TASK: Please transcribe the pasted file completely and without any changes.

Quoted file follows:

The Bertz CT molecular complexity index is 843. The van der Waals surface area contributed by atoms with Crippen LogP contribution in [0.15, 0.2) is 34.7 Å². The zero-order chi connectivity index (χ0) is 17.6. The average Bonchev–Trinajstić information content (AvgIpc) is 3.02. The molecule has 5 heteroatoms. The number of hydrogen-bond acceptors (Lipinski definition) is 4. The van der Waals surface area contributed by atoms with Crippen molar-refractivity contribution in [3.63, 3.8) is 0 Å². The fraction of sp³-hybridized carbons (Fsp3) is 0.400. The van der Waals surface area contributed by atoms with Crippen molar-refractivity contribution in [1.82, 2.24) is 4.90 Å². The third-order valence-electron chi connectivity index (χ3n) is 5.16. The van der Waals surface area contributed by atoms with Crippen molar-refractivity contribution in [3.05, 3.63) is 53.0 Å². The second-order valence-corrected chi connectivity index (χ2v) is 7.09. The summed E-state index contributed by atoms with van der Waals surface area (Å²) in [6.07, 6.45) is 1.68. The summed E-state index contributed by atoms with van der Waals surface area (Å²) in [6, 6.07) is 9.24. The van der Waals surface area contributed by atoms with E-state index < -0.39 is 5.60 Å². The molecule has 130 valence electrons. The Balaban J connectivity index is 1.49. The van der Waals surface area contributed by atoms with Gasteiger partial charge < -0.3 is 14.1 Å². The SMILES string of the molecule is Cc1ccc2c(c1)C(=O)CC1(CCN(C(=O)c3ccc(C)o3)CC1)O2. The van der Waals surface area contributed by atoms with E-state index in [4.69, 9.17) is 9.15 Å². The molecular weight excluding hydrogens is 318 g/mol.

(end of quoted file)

The Bertz CT molecular complexity index is 843. The van der Waals surface area contributed by atoms with Crippen LogP contribution in [0.15, 0.2) is 34.7 Å². The zero-order chi connectivity index (χ0) is 17.6. The average Bonchev–Trinajstić information content (AvgIpc) is 3.02. The molecule has 5 heteroatoms. The number of hydrogen-bond acceptors (Lipinski definition) is 4. The van der Waals surface area contributed by atoms with Crippen molar-refractivity contribution in [3.63, 3.8) is 0 Å². The fraction of sp³-hybridized carbons (Fsp3) is 0.400. The van der Waals surface area contributed by atoms with Crippen molar-refractivity contribution in [1.82, 2.24) is 4.90 Å². The third-order valence-electron chi connectivity index (χ3n) is 5.16. The van der Waals surface area contributed by atoms with Crippen molar-refractivity contribution in [3.05, 3.63) is 53.0 Å². The second-order valence-corrected chi connectivity index (χ2v) is 7.09. The summed E-state index contributed by atoms with van der Waals surface area (Å²) in [6.07, 6.45) is 1.68. The summed E-state index contributed by atoms with van der Waals surface area (Å²) in [6, 6.07) is 9.24. The van der Waals surface area contributed by atoms with E-state index < -0.39 is 5.60 Å². The molecule has 130 valence electrons. The Balaban J connectivity index is 1.49. The van der Waals surface area contributed by atoms with Gasteiger partial charge < -0.3 is 14.1 Å². The SMILES string of the molecule is Cc1ccc2c(c1)C(=O)CC1(CCN(C(=O)c3ccc(C)o3)CC1)O2. The van der Waals surface area contributed by atoms with E-state index in [4.69, 9.17) is 9.15 Å². The molecular weight excluding hydrogens is 318 g/mol.